Boom To Grow: Volusia, Flagler among nation’s fastest-growing areas

If it seems more crowded in local stores and on the roadways in Flagler and Volusia counties, it is. According to just-released data by the U.S. Census Bureau, the two counties are among the nation’s fastest-growing, with a combined population increase of 14,296 between July 1, 2015 and July 1, 2016. The Deltona-Daytona Beach-Ormond Beach metropolitan statistical area — which includes Flagler County — was among the 25-fastest growing metro areas in the country during the July 2015-July 2016 time frame, joining eight other Florida communities on the Census Bureau list.

The population in Volusia County increased 2.2 percent to 529,364 while Flagler County boasted a 3-percent gain to 108,310 residents, according to the Census Bureau release. The Villages topped the Census Bureau list for the fourth year in a row, posting a 4.3 percent increase in population. Other Florida communities making the Top 25 are Cape Coral-Fort Myers, Punta Gorda, Lakeland-Winter Haven, Sebastian-Vero Beach, Orlando-Kissimmee-Sanford, Port St. Lucie and Naples-Immokalee-Marco Island.

Jason DeLorenzo, government affairs director at the Flagler Home Builders Association, said population growth is one of the biggest challenges facing the construction industry. “We’re definitely not building enough housing for our anticipated population growth,” he said.  Coincidentally, DeLorenzo spoke to the Flagler County Economic Opportunity Advisory Council on Wednesday about the impact of population growth. Flagler County saw a 35 percent increase in new single-family permit activity in 2016, compared to the previous year, he said. And while the 770 houses built in the county in 2016 had an overall local economic impact of $84.5 million, that would provide new housing opportunities for 1,771 residents, based on a metric of 2.3 people per home constructed. “That doesn’t get us anywhere close to where we’re going to need to be,” DeLorenzo said.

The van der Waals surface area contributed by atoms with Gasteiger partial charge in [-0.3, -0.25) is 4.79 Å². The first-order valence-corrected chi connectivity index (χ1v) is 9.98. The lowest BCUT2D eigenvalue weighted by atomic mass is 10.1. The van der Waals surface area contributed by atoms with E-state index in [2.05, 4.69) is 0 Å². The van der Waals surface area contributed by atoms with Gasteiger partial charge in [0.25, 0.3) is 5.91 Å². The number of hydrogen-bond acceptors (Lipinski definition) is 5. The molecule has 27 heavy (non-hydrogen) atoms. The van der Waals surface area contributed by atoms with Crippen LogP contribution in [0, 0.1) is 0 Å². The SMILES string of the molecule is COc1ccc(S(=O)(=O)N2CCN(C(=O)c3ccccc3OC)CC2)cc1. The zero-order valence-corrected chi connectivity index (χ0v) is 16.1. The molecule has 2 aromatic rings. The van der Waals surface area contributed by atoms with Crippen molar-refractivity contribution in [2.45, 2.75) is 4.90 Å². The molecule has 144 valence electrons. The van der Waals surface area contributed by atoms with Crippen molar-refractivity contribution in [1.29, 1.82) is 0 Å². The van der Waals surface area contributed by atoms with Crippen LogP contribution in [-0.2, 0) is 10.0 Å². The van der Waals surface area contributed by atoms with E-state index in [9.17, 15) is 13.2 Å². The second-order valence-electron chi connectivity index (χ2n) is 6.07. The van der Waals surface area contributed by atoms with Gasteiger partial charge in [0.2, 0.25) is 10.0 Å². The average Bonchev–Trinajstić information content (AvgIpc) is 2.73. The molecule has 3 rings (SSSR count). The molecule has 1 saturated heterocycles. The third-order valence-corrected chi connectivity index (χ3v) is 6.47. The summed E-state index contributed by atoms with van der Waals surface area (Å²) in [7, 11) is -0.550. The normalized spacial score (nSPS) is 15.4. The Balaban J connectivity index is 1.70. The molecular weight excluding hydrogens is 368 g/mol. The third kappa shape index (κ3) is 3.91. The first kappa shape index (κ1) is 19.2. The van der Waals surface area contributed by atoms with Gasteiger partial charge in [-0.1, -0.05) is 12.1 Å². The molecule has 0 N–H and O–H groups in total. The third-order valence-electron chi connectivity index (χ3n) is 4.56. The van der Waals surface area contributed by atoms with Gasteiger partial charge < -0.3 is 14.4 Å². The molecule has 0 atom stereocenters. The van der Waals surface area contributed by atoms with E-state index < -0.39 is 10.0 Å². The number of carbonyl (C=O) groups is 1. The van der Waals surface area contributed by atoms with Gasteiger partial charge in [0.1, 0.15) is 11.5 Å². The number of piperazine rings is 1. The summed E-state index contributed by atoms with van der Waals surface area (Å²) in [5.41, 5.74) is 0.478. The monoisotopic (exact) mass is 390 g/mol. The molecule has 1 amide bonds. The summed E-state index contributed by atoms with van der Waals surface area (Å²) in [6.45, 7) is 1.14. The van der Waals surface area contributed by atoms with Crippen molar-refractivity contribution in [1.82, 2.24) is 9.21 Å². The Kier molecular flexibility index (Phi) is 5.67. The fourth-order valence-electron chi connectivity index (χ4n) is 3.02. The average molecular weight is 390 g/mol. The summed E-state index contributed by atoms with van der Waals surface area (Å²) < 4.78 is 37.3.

The story is much the same in Volusia County, where home builders are struggling with a skilled labor shortage and rising demand. “When we were at last year’s pace or the year before, we could keep up, no problem,” said Paul Rechichar, owner of Platinum Home Builders in Port Orange and president-elect of the Volusia Building Industry Association. “The last eight to 12 months, the demand has increased and our subcontractors are trying to gear up their companies.”  Rechichar said more people moving to the area has an impact on the construction industry. “We do see as the population increases, we really can’t get them out of the ground and get them built quickly enough,” he said. “Our spec homes, most of the time, we have them sold before they are finished.”

University of Central Florida economist Sean Snaith said he is not surprised Florida had so many areas on the fastest-growing list. He said the increase in population helps spur an already rising state economy.  “It’s good news as far as the state’s economy is concerned for those fast-growing metro areas,” he said. “You have this virtuous cycle that seems to be going on right now, where Florida’s economy has been doing well and at the same time, faster population growth will reinforce stronger growth of Florida’s economy.”

Rose Roberts, president of the Daytona Beach Area Association of Realtors, said she is also not surprised by the Census Bureau report. She says the population growth is evident by new development that’s moved to the area in recent years: Tanger Outlets mall, the One Daytona project, a proposed Jimmy Buffett retirement community, new beachside condominiums, to name a few. That kind of development “doesn’t come to an area unless it’s thriving,” Roberts said.

However, Realtors such as Roberts can also easily recognize the growth by one of its consequences. There are more people looking to move here than there are homes available. “It’s a sellers’ market right now,” the Remax Realtor said. To put it in perspective, look at Ormond Beach. One subdivision, Breakaway Trails, contains 914 total houses. Ormond Beach, citywide, has 419 homes on the market, less than half of that one subdivision. Countywide, there are 1,458 homes on the market.  “That’s not a high number,” said Bill Navarra, a realtor with Realty Pros. “We are definitely hitting a lack of inventory issue.” However, Navarra added that it’s “exciting that our area is finally being found.” DeLorenzo at the Flagler HBA said inventory is also an issue in Flagler County. “The last I heard inventory is like four months or less,” he said. “That’s a sellers market.”

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